Ask the Expert

How can I remove inherited permissions from one person, not everyone in the folder?

I am having a hard time with permissions. If I try to remove inherited permissions from one person, I end up removing them from everyone in that folder. Sometimes I have to go directly to the file to assign permissions, other times not.

I thought if you assign permissions to a folder and selected inherit, it should filter down to all the files in that folder. Obviously I'm doing something wrong.

Note: We recently migrated from Novell to Microsoft and now we have eight servers in a Citrix environment.

Requires Free Membership to View

When assigning NTFS permissions to an object, there are two options available on the "Advanced" tab that might be your source of confusion.

The first option is "Inherit from parents the permission entries that apply to child objects." If this check-box is enabled, the folder you're working on will receive all inherited permissions from further up the directory tree.

So if you're looking at a folder called Folder1 in the path "C: \Home \Folder1", leaving this option checked will allow Folder1 to receive any permissions that were assigned to C:\and C: \Home, as well as any permissions assigned directly to C: \Home \Folder1.

You cannot remove any permissions assigned to Folder1 via inheritance unless you disable this option. If you remove this check-mark, you are effectively turning off inheritance for this folder. When you remove this check-mark, you have the option of Copying existing permissions, or Removing all existing permissions and starting from scratch. If you remove existing permissions, you'll need to manually specify all permissions for this folder since there will be none left from the permissions inherited from C: \ or C: \Home.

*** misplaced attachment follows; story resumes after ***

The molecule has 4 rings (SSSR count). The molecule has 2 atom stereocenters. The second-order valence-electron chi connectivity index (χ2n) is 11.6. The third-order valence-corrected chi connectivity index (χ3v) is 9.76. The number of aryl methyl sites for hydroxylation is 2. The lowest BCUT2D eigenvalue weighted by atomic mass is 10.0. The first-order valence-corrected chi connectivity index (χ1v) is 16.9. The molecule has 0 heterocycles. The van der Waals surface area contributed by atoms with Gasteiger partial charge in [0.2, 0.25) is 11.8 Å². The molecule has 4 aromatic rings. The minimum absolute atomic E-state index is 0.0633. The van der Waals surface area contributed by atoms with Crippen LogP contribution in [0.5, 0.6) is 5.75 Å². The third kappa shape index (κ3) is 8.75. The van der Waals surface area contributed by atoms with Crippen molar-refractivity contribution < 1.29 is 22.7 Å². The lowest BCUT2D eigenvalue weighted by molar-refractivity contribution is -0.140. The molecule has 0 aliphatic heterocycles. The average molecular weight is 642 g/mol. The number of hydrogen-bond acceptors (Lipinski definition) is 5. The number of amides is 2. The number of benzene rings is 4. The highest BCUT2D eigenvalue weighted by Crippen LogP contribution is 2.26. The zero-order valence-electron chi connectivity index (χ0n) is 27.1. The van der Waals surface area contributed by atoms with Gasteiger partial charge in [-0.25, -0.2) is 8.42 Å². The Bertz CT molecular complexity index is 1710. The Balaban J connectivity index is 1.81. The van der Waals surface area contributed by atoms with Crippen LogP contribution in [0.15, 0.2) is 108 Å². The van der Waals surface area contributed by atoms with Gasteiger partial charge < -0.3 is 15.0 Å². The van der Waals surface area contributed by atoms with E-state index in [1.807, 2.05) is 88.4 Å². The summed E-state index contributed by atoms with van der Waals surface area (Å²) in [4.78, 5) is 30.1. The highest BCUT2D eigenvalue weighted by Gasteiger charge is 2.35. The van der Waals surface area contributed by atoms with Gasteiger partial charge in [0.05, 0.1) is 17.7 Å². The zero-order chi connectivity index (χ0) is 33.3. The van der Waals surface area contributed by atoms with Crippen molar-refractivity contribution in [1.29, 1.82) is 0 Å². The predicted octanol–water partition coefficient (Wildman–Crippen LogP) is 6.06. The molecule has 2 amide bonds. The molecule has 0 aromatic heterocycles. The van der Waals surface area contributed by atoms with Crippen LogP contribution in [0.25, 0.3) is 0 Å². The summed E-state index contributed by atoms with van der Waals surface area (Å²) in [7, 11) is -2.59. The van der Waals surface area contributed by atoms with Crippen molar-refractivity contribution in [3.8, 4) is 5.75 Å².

The other option is "Replace Permission entries on all child objects with entries shown here." By placing a check-mark here, you're specifying that any folders under Folder1 will inherit any permissions that you assign to Folder1. Inheritance basically starts over from this point.

This was first published in April 2005

There are Comments. Add yours.

TIP: Want to include a code block in your comment? Use <pre> or <code> tags around the desired text. Ex: <code>insert code</code>

REGISTER or login:

Forgot Password?
By submitting you agree to receive email from TechTarget and its partners. If you reside outside of the United States, you consent to having your personal data transferred to and processed in the United States. Privacy
Sort by: OldestNewest

Forgot Password?

No problem! Submit your e-mail address below. We'll send you an email containing your password.

Your password has been sent to: